Join “the king and queen of the banjo” as they perform music from their collective repertoire as well as from their self-titled debut for which they took home the 2016 Grammy Award for Best Folk Album.
Sixteen-time Grammy Award winner Bela Fleck has taken the banjo across multiple genres, and Abigail Washburn has re-radicalized it by combining it with Far East culture and sounds.
“’Big Country’ is one of the most beauty melodies I have ever heard played on the banjo,” says Abigail, who takes the lead on this version.
“Come All You Coal Miners” is the point-of-view of coal-miner advocate Sarah Ogan Gunning, whose passages remain poignant and powerful today.
Washburn’s beguiling composing, playing and singing blend with Fleck’s riveting and virtuosic musicianship to create music both unique yet familiar in texture.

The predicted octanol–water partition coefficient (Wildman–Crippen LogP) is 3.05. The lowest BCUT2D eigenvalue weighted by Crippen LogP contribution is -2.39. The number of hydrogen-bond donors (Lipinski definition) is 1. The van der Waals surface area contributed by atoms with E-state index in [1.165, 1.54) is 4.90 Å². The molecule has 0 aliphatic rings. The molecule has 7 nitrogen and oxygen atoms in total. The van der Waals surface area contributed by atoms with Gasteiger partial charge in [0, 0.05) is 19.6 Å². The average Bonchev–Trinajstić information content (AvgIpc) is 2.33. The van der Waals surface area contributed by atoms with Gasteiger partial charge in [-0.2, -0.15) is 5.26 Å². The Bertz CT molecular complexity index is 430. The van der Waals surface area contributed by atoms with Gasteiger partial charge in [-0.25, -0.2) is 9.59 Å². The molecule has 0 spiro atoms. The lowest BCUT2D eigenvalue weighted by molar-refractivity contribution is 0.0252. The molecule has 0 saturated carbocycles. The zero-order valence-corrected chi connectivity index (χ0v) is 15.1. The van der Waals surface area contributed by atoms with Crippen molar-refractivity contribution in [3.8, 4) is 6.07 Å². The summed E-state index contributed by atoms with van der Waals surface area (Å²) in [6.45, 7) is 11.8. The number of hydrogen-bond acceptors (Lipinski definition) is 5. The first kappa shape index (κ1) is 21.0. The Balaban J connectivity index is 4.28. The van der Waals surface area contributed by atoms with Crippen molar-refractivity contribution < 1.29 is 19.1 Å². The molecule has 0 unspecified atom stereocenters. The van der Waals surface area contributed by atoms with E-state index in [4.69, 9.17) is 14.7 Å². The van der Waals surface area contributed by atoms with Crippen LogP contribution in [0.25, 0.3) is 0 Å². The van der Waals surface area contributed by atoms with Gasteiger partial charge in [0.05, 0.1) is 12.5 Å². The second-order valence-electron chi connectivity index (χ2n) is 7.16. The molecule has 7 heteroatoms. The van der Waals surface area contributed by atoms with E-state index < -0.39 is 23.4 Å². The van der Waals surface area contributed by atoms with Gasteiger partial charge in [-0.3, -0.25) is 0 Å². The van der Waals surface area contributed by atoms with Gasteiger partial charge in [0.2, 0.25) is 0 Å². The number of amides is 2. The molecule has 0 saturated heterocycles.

Fleck, a 15-time Grammy winner, has collaborated with Chick Corea, Oumou Sangare, Zakir Hussain, Edgar Meyer, Dave Mathews, Earl Scruggs, and the entire Cleveland Orchestra for his Banjo Concert ‘The Impostor.’ Washburn’s banjo has taken her far beyond the usual old-timey comfort zone, musically and geographically.Fleck and Washburn met at a square dance and began playing music together a dozen years ago, beginning with the Sparrow Quartet.They married shortly thereafter and became parents to a cute little tot.This time around, the mission was to take their double banjo combination of three finger and clawhammer styles “to the next level and find things to do together that we had not done before,” says Béla.“We’re expressing different emotions through past techniques and going to deeper places.” The results are fascinating, especially considering their strict rules for recording: all sounds must be created by the two of them, the only instruments used are banjos (they have seven between them, ranging from a ukulele to an upright bass banjo), and they must be able to perform every recorded song live.The song acknowledges that we must let our children grow up; the concession that youthful innocence will one day give way to adult cares and worries.Clarence Ashley’s “My Home’s Across the Blue Ridge Mountains” has been turned into a rural blues, and Béla’s well-known piece “Big Country” is framed by the traditional Appalachian tunes “Sally in the Garden” and “Molly Put the Kettle On,” a medley Béla and Abigail performed hundreds of times on stage before recording.perform “Shady Grove.” “I was proud to discover that I came from a country where you can hear that ancient sound – from Africa, from Scotland, from Ireland – all mixed up in this beautiful new sound, with those ancient tones in it,” Abigail reflects.“The ancient sounds of our culture remind us who we are, and in them, we see a constellation of who we are becoming.” Washburn has imbued this philosophy in all aspects of her work, from the string band Uncle Earl to her acclaimed solo albums, Song of the Traveling Daughter and City of Refuge, and her semi-autobiographical theatrical work, Post-American Girl, as well as in her musical ambassadorship with China, a country with which she has a long, profound history.Fleck has the distinction of being nominated in more categories than any other instrumentalist in Grammy history, and has brought his banjo through scorching hot newgrass, traditional bluegrass, otherworldly funk, modern jazz, African originals, transatlantic Celtic, and classical realms, with two self-composed banjo concertos to his name (The Impostor and Juno Concerto), with a third one in the works.Abigail was similarly jolted into life as a banjoist, but for her it was hearing Doc Watson.